The sky brightened with the last shades of twilight and when the slivers of pinkish sunlight faded, the moon rose like a pale lantern, illuminating distant clouds.

I looked for the altitude marker and my heart sank.  I still had more than four hundred and thirty-six meters to go!  Fourteen hundred feet!  It was like climbing every step in the Empire State Building with another four hundred left to spare.

The man in the last hut looked with trepidation at the path ahead, and advised me to stay there for the night since I hadn’t brought a flashlight.  I looked up, this time not at a false top, but the real goal.  I shook my head.  No.  I set out to climb this mountain today, and I was going to do it.  I came to Japan for the experience, and if I stopped now I might as well turn around and go home.  I needed to prove I could do it.  If I succeeded, then perhaps I could find a place in the land of the rising sun.  I held out my staff and paid the man to stamp it, proof that I’d at least made it this far.  He sighed and gave me a knowing look, as if I’d not been the first to ignore his sound advice.

I trudged on, stubborn determination carrying my steps far above Hachigome.  I looked back at the line of headlamps and flashlights dotting the trail between the seventh and eighth stations.  None followed past that point.

I was alone on the mountain, just like I was alone in Japan.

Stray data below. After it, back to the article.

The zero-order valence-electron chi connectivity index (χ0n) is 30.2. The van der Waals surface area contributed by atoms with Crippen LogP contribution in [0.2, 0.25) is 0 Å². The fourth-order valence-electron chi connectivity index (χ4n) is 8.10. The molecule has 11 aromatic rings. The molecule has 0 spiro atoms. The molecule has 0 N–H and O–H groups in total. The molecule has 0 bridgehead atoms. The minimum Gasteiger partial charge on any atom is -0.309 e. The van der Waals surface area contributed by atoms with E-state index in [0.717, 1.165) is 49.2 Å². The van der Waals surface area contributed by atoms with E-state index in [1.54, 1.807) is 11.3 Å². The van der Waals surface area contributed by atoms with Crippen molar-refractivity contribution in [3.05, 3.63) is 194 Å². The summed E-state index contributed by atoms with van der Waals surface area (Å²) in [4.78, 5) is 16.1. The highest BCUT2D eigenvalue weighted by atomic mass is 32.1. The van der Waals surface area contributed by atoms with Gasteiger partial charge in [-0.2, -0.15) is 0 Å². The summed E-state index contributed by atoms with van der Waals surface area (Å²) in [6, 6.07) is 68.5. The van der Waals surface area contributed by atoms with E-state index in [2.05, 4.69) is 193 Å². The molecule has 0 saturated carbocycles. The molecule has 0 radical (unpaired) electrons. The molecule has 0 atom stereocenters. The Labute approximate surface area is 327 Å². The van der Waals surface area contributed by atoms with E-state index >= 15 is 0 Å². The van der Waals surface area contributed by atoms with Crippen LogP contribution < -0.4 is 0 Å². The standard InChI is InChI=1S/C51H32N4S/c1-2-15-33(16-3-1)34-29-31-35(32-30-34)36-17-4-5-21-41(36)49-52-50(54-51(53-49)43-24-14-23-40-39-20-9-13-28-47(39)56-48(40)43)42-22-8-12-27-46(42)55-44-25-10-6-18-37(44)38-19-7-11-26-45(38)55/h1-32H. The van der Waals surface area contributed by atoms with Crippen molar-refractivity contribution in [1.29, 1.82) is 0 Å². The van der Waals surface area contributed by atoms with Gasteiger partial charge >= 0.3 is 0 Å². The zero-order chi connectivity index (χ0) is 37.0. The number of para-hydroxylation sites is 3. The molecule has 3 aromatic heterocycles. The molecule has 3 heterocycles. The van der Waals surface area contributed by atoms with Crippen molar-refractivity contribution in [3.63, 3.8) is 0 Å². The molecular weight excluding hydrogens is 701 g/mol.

The clouds crept back so slowly that I didn’t notice until they’d completely obscured the moon, leaving me in darkness.  The rising winds chilled my skin and the last leg of the journey sapped my stamina.  At this height, the lack of oxygen makes each step an expression of sheer will.  Altitude sickness is a little like having the flu; your skin tingles and all of your muscles lose their strength.

To keep myself going, I counted my steps.  One.  Two.  Three.  Every time I reached fifty, I’d stop to catch my breath.  Again.  One.  Two.  Three.  Ten.  Twenty.  Or was that Twenty-one?  My oxygen-deprived mind lost itself in the simplicities of basic math.

The ninth station, Kyugome, was little more than a trail marker.  No hot food, no warming huts, and no one to stamp my stick.  More rocks had collected inside of my shoes and the blister on my toe was now the throbbing size of my thumbnail.  My will to go on faded and I looked back at the “death station” far below and struggled to banish unpleasant thoughts of my own demise.

Then the rain started.

Water pelted my face in gusts that blew me about while I felt my way up the trail with my walking stick.  The mountain winds howled, and shivering, I drew my jacket around my neck.

What was I doing?  Why was I here?  Not just on Mt. Fuji, but in Japan?  I stood on the opposite side of the world, with an ocean between me and my home.  I wanted independence, freedom, but I was fresh out of college.  It was like I’d jumped into the deep end of the pool without checking whether I could swim.

One.  Two.  Three.  The winds whisked my words away.  Aching, soaked and chilled I rounded a bend and squinted to see a torii gate.  Jugome.  The last station!  Only two more switchbacks stood between me and a warm blanket.  My knees buckled under the pressure, but gasping for breath, I carried myself up and passed through the threshold.

I looked about.  Why was it dark?

I walked past the mountain shacks in confused bewilderment.  I’d taken too long to get here and they’d closed for the night.